Additionally, the federal government relied on the presence of disabled slaves rhetorically in order to establish the qualifications for allotting federal relief and aid. In an effort to evaluate those who were worthy of assistance, whether the aid in came in the shape of medical help, rations, or even shelter, Freedmen's Bureau officials consistently stated that only disabled freedpeople could benefit from this help. Rhetorically, the federal government relied on the experience of disabled freed slaves to establish its criteria for assistance. In one of the earliest policies developed in response to the predicament of disabled slaves, Secretary of War E.M. Stanton stated, "Under any circumstances, and in all large societies, even during a normal and peaceful condition of things, there will be found a certain amount of vagrancy and a certain number of indigent poor, disabled, or improvident, to whom it is a custom and a duty to extend relief."19 Constantly adding the caveat that only disabled slaves qualified for federal aid inadvertently silenced the experience of disabled slaves who, unlike their able-bodied contemporaries, were not given an opportunity to showcase their willingness to work or even to express their desire to be part of the rebuilding of the nation. Part of the reason for this silence is the nature and organization of labor force. Able-bodied freed slaves' testimonies have entered into the historical record when they participated in contract negotiations, submitted claims of unfair wages, offered affidavits in court cases, applied for jobs, and filed pension requests. It is within these records that deal on the surface with employment issues that historians have uncovered details that illustrate freed slaves' desire to be active agents in the reconstruction of the South. Yet, since disabled slaves were not part of the labor force, there was no bureaucratic mechanism in place that recorded or even sought their testimonies and their willingness to aid in the rebuilding of the nation.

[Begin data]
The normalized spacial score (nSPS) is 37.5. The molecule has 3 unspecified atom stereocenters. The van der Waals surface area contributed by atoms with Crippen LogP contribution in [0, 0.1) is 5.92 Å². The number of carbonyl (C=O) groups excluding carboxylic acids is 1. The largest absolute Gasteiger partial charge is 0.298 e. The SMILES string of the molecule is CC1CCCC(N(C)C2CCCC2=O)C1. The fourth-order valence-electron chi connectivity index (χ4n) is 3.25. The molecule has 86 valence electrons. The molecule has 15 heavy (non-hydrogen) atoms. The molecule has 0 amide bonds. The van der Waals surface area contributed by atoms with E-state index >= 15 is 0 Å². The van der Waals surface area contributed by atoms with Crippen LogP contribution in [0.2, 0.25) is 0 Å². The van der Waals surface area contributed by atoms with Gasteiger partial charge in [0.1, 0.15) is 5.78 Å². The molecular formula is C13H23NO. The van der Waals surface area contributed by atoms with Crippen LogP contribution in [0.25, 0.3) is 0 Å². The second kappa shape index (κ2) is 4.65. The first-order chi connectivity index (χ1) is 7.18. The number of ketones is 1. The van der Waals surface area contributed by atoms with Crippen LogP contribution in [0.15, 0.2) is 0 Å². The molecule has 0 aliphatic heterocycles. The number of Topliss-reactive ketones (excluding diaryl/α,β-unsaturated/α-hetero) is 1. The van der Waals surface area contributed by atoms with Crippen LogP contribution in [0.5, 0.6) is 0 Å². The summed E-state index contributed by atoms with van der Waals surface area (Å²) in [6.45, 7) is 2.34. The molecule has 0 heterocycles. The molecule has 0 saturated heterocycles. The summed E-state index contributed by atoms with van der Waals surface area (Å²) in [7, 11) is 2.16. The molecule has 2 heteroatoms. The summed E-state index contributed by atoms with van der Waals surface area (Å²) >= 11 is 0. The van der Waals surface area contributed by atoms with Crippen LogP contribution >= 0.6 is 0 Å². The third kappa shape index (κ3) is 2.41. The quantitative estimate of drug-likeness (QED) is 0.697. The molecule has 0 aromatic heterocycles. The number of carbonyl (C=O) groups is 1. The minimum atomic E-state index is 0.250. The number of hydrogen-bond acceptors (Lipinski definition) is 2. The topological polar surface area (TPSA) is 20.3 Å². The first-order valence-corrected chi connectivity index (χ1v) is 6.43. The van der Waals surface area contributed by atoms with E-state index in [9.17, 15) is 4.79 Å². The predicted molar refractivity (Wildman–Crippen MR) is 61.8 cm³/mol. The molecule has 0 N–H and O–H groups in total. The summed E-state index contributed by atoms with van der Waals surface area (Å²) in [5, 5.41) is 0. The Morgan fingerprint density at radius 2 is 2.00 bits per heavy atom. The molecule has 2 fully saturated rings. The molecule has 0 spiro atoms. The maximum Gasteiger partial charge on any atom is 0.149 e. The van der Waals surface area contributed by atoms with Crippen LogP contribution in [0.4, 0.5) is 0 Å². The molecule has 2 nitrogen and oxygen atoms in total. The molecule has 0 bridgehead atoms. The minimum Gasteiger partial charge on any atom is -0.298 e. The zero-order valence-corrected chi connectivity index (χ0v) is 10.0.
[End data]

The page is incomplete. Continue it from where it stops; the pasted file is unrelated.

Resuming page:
Furthermore, while casting disabled slaves as legitimate recipients of aid did provide these freed slaves with some form of guaranteed help, it also further solidified the divide between those who could work and those who could not. Since freedom depended largely upon one's ability to work, casting disabled freed slaves as recipients of aid not only prevented them from having the opportunity to prove what they could do, it also imposed a certain prohibition on their movement that evoked a sentiment similar to chattel slavery. In the outskirts of Washington, D.C., for instance, federal inspectors "found a number of decrepit and disabled persons" living in a village for dependent freed slaves established by the Union Army. The inspectors noted that "no labor is required of the residents at the Village, beyond keeping themselves and their houses clean."20 Although the military cared for some disabled slaves, by not allowing them to work, they prevented them from earning adequate wages and thereby limited their mobility during the moment of freedom.

Placing disabled slaves who could not work in asylums followed very much in the tradition established during the late eighteenth and early nineteenth centuries when the creation of asylums and almshouses became the way local and state officials separated those who could be employed in then nascent market economy from those who could not. Prior to that point—in the eighteenth-century, for example—the care and welfare of disabled people remained the province of their families. Yet the changes engendered by the explosion of the market revolution caused an erosion of agrarian-family-based economies and moved the economy and society toward more industrial, pre-capitalist frameworks that disintegrated the family base. As such, people with physical or mental disabilities and other dependent people began to appear in town squares and city streets, and became, according to some, a nuisance, and most of all a detriment to the then- burgeoning industrial economies, particularly the North's. In an effort to curtail this problem, municipal and state officials literally rounded up dependent disabled people and placed them in asylums, where they would no longer get in the way of the workings of the economy.21 The same spirit that underpinned the development of asylums in the North in the early 19th century served as the basis for the creation of asylums for disabled freedpeople during Reconstruction. In Tennessee and Kentucky in 1866, for example, "deaf, dumb, and blind" freed slaves turned to state authorities and "general charity" for support.22